Age, gender and other factors can have impact on BAC

Age, gender and other factors can have impact on BAC

Heading out for happy hour with friends, enjoying your favorite music at a local club and social gatherings are common events that may occur before a traffic stop. Some drivers are surprised when, after only a couple of drinks or so, their blood alcohol content level is at or above .08 percent — the legal limit for driving. OWI charges in the Waukesha area are fairly common, and many people feel that they are okay to drive – later finding that they need an DUI defense lawyer.

It is no secret that alcohol effects people differently. The .08 per se legal limit essentially sets a universal threshold for adult drivers that prosecutors can rely on to pursue OWI charges (it is important to note that lower BAC standards apply to drivers under the age of 21 and for people who hold a commercial driver’s license). But, there are many things that can influence BAC.

What factors affect blood alcohol concentration?

Obviously, the amount of alcohol consumed will impact a breath test. The more you drink, the higher your BAC level may be. The National Highway Transportation Safety Administration notes several factors besides the number of drinks a person consumes that can lead to a higher BAC, such as:

  • Drinking quickly — the faster a person consumes alcohol will raise his or her BAC as the body eliminates alcohol from the system at a fairly steady rate and the body cannot keep up.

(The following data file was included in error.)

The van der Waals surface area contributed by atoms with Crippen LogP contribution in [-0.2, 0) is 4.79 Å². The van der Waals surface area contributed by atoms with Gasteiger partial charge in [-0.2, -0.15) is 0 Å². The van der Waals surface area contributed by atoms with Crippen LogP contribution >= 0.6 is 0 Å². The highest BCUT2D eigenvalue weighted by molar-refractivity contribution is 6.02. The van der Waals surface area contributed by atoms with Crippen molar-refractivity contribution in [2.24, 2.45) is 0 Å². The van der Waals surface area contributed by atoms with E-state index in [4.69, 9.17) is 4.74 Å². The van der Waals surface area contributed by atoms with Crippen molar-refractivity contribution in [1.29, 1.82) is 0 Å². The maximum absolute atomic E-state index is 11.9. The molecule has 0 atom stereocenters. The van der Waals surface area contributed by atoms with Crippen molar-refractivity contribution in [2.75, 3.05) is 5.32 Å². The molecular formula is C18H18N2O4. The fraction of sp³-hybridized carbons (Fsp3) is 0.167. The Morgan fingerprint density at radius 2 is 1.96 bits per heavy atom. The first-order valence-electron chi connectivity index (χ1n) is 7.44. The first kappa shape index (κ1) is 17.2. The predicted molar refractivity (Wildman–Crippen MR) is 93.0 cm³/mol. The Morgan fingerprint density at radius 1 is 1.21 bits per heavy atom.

• Age — As people age, they tend to retain less water in the cells, according to the National Institutes of Health. Water in the body dilutes the concentration of alcohol in the blood – less water means higher BAC.
  • Gender — The NHTSA says that women generally have less water in their cells as compared to men, leading to higher BAC levels.
  • Weight — Water also plays a role in BAC levels related to the weight of a person. Typically, as weight increases for men and women, there is more water present in the body.
  • Food — Food in the stomach generally slows the absorption of alcohol.

While other medications and supplements will not raise BAC levels, drug interactions can increase overall impairment. Prosecutors can bring OWI charges based on medications alone, or the combination of prescription drugs and alcohol regardless of actual alcohol levels in a person’s system. It is best to have a designated driver or call a cab if you have to travel after drinking or while taking prescription medications.